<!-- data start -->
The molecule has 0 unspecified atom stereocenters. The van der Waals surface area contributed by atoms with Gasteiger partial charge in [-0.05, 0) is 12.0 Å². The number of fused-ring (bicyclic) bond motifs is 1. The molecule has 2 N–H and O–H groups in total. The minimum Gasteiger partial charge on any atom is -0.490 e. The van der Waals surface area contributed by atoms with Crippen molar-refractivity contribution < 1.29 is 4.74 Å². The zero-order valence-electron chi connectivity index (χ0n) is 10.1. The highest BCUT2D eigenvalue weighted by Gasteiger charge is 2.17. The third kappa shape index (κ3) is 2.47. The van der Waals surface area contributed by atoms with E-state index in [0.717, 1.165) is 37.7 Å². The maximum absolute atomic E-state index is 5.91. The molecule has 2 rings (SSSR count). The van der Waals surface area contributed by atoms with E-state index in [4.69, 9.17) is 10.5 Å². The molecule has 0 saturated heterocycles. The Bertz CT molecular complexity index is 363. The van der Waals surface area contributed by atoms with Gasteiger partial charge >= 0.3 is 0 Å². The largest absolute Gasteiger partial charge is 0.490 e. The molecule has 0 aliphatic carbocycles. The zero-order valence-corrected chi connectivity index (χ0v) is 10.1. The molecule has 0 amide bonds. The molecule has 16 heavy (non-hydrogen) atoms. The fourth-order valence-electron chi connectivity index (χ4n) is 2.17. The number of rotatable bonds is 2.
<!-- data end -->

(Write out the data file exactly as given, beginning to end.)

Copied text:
The molecule has 0 unspecified atom stereocenters. The van der Waals surface area contributed by atoms with Gasteiger partial charge in [-0.05, 0) is 12.0 Å². The number of fused-ring (bicyclic) bond motifs is 1. The molecule has 2 N–H and O–H groups in total. The minimum Gasteiger partial charge on any atom is -0.490 e. The van der Waals surface area contributed by atoms with Crippen molar-refractivity contribution < 1.29 is 4.74 Å². The zero-order valence-electron chi connectivity index (χ0n) is 10.1. The highest BCUT2D eigenvalue weighted by Gasteiger charge is 2.17. The third kappa shape index (κ3) is 2.47. The van der Waals surface area contributed by atoms with E-state index in [0.717, 1.165) is 37.7 Å². The maximum absolute atomic E-state index is 5.91. The molecule has 2 rings (SSSR count). The van der Waals surface area contributed by atoms with E-state index in [4.69, 9.17) is 10.5 Å². The molecule has 0 saturated heterocycles. The Bertz CT molecular complexity index is 363. The van der Waals surface area contributed by atoms with Gasteiger partial charge >= 0.3 is 0 Å². The largest absolute Gasteiger partial charge is 0.490 e. The molecule has 0 aliphatic carbocycles. The zero-order valence-corrected chi connectivity index (χ0v) is 10.1. The molecule has 0 amide bonds. The molecule has 16 heavy (non-hydrogen) atoms. The fourth-order valence-electron chi connectivity index (χ4n) is 2.17. The number of rotatable bonds is 2.